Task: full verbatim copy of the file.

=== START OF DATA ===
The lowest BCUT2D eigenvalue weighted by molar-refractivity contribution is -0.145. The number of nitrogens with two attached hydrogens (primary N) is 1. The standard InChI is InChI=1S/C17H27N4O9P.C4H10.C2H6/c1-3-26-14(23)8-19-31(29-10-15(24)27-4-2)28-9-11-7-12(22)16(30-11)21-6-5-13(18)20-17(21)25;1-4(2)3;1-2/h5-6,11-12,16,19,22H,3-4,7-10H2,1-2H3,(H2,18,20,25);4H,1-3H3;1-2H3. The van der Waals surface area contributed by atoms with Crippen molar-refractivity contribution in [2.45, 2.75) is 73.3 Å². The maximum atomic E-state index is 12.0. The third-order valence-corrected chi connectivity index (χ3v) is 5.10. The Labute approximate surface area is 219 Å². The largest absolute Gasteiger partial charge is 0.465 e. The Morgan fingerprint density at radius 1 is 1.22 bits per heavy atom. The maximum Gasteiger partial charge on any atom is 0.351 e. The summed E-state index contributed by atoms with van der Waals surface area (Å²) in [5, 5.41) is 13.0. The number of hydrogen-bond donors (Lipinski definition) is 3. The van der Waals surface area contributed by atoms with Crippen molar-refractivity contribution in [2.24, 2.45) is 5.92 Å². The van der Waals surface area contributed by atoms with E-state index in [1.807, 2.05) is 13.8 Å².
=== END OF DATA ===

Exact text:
The lowest BCUT2D eigenvalue weighted by molar-refractivity contribution is -0.145. The number of nitrogens with two attached hydrogens (primary N) is 1. The standard InChI is InChI=1S/C17H27N4O9P.C4H10.C2H6/c1-3-26-14(23)8-19-31(29-10-15(24)27-4-2)28-9-11-7-12(22)16(30-11)21-6-5-13(18)20-17(21)25;1-4(2)3;1-2/h5-6,11-12,16,19,22H,3-4,7-10H2,1-2H3,(H2,18,20,25);4H,1-3H3;1-2H3. The van der Waals surface area contributed by atoms with Crippen molar-refractivity contribution in [2.45, 2.75) is 73.3 Å². The maximum atomic E-state index is 12.0. The third-order valence-corrected chi connectivity index (χ3v) is 5.10. The Labute approximate surface area is 219 Å². The largest absolute Gasteiger partial charge is 0.465 e. The Morgan fingerprint density at radius 1 is 1.22 bits per heavy atom. The maximum Gasteiger partial charge on any atom is 0.351 e. The summed E-state index contributed by atoms with van der Waals surface area (Å²) in [5, 5.41) is 13.0. The number of hydrogen-bond donors (Lipinski definition) is 3. The van der Waals surface area contributed by atoms with Crippen molar-refractivity contribution in [2.24, 2.45) is 5.92 Å². The van der Waals surface area contributed by atoms with E-state index in [1.807, 2.05) is 13.8 Å².